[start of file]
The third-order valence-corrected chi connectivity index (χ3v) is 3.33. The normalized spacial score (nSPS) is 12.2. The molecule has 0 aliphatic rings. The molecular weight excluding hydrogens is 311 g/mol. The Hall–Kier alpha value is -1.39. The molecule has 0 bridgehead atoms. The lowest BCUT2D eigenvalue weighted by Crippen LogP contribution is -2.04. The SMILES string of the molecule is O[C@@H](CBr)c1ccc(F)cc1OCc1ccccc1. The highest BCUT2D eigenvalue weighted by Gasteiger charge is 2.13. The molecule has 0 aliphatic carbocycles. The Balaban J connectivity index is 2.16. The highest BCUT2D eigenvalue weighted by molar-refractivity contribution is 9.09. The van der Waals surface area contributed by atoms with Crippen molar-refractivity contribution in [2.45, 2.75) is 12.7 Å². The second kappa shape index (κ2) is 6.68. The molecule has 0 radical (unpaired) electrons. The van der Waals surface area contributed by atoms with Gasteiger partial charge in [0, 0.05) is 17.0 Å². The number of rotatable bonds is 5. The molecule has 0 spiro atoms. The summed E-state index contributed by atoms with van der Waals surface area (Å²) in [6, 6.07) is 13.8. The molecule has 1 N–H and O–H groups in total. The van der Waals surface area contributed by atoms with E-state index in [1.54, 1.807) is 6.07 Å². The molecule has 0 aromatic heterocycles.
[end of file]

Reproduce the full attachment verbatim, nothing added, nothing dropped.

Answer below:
The third-order valence-corrected chi connectivity index (χ3v) is 3.33. The normalized spacial score (nSPS) is 12.2. The molecule has 0 aliphatic rings. The molecular weight excluding hydrogens is 311 g/mol. The Hall–Kier alpha value is -1.39. The molecule has 0 bridgehead atoms. The lowest BCUT2D eigenvalue weighted by Crippen LogP contribution is -2.04. The SMILES string of the molecule is O[C@@H](CBr)c1ccc(F)cc1OCc1ccccc1. The highest BCUT2D eigenvalue weighted by Gasteiger charge is 2.13. The molecule has 0 aliphatic carbocycles. The Balaban J connectivity index is 2.16. The highest BCUT2D eigenvalue weighted by molar-refractivity contribution is 9.09. The van der Waals surface area contributed by atoms with Crippen molar-refractivity contribution in [2.45, 2.75) is 12.7 Å². The second kappa shape index (κ2) is 6.68. The molecule has 0 radical (unpaired) electrons. The van der Waals surface area contributed by atoms with Gasteiger partial charge in [0, 0.05) is 17.0 Å². The number of rotatable bonds is 5. The molecule has 0 spiro atoms. The summed E-state index contributed by atoms with van der Waals surface area (Å²) in [6, 6.07) is 13.8. The molecule has 1 N–H and O–H groups in total. The van der Waals surface area contributed by atoms with E-state index in [1.54, 1.807) is 6.07 Å². The molecule has 0 aromatic heterocycles.